Plot Structure

Plot Structure

by Adam Huddleston


I can’t recall exactly where I got this from (could have been on this Wordsmith Six site for all I know) but I found it to be very useful.

Plot Structure


Inciting incident:

First plot point:

First pinch point:


Second pinch point:


Second plot point:



Show protagonist in “normal” (current) world- Protagonist is incomplete (reveal flaw/insecurity/secret want)

Inciting incident that forces protagonist from normal world- Increased awareness of need for change

Introduce key secondary characters; establish setting & tone- fear/resistance to change — comfortable in current life

Protagonist must make a choice/decision- Overcomes fear/resistance to change

Plot point #1: Journey begins as result of decision Mental/emotional commitment to change

Protagonist begins “living” in the new world Protagonist is disorganized (imagine the feeling of first day in new school)

New complications arise Protagonist is tested and begins adapting to new ways/questioning the old

Complications grow –Complications escalate to new crisis Protagonist is slowly growing, but still inauthentic–not committed to changed self

Mid-point: crisis forces new decision/direction Protagonist is confronted with their flaw/desire (often is the antagonist who holds up this “mirror”)

Protagonist catches breath (even if complications are brewing behind the scenes) Reward scene: protagonist has accomplished something and has brief moment of victory

Complications develop new level of complexity Begins accepting consequences of new life


Outtakes 327


By Cait Collins


I have a favorite Christmas story… How The Grinch Stole Christmas. You see, I have my Grinch moments. There are days when I want it all to go away. I don’t want to shop at the local stores, nor do I plan to spend hours on-line trying to find gifts for my nieces and nephews, especially now that most of them are teens and pre-teens. That’s why I go to the bank and get cash to give to the kids. At least I know money fits and it’s the right color.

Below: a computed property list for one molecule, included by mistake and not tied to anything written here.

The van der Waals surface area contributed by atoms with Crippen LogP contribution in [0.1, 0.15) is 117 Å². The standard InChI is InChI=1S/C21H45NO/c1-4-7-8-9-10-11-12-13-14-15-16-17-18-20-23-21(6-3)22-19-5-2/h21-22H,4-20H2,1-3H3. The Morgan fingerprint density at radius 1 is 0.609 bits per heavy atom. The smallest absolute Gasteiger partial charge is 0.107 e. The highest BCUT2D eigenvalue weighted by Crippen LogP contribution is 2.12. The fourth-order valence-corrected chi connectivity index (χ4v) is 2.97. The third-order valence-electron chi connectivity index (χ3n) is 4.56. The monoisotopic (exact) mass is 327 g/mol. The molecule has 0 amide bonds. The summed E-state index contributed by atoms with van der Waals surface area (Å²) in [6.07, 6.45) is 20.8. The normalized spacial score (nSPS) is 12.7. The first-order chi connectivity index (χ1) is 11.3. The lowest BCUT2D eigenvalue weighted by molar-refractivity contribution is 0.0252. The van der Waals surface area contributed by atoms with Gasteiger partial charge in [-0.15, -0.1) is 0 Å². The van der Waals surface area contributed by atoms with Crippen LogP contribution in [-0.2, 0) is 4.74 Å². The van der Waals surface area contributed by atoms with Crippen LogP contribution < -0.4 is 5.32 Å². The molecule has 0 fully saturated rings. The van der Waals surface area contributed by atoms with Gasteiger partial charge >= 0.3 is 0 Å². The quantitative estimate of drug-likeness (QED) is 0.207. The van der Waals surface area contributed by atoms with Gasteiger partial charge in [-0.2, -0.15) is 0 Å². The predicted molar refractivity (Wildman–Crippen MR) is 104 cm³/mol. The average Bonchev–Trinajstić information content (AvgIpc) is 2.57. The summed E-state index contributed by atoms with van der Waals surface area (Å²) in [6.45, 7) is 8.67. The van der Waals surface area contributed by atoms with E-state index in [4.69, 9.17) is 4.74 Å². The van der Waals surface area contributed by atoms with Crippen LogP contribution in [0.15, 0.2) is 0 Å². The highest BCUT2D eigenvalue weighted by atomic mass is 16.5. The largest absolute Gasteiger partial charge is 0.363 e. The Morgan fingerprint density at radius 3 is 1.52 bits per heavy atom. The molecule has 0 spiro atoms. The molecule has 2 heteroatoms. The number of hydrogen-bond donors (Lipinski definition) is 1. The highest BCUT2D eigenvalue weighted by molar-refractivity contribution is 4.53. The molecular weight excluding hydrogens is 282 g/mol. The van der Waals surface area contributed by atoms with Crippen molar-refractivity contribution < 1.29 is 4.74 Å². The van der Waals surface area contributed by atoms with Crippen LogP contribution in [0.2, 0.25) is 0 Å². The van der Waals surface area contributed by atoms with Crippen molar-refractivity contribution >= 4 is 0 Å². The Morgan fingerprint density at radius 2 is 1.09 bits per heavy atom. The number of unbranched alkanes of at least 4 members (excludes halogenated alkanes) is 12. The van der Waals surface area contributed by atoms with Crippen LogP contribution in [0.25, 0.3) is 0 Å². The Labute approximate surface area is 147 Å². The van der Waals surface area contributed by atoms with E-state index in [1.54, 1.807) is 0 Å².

Then there are the days when I get lucky and hit the mall and find everything I need. On those days I’m Cindy Lou Who. The characters in the Grinch’s story are so memorable. I can easily picture the Grinch, his dog, and Cindy Lou. I especially like the Grinch in his Santa suit. If I had to use one word to describe each one it would go something like this. Max-faithful. Cindy Lou Who-trusting. The Grinch-lost.

The Grinch may be lost and a little bitter at the beginning of the story, but he learns something about the season. Christmas is about hearts, and when he begins to understand that the season is about love, his own heart grows.

All the characters in our stories have the potential for growth and change. As the story develops, the reader should see the characters grow. The playboy becomes a faithful husband and father. A thief restores his ill-gotten gains to his victims. The ugly duckling becomes a swan. And the woman who has been physically and emotionally battered learns to love and be loved. It is the writer’s job to craft his characters so that their transformations are real and not shallow and cookie-cutter. After all, who would have thought the Grinch would go from zero to hero?

Better Blogging

Better Blogging

Rory C. Keel

Tonight I have worked on my blogs. I’m trying to be a better blogger.

Here are some tips i’ve been trying to follow. Try them yourself


Here are ten tips that help me with my blog writing.

  1. Make your opinion known
  2. Link like crazy
  3. Write less
  4. 250 Words is enough
  5. Make Headlines snappy
  6. Write with passion
  7. Include Bullet point lists
  8. Edit your post
  9. Make your posts easy to scan
  10. Be consistent with your style
  11. Litter the post with keywords

How is your NaNoWriMo going? 

How is your NaNoWriMo going? 

Natalie Bright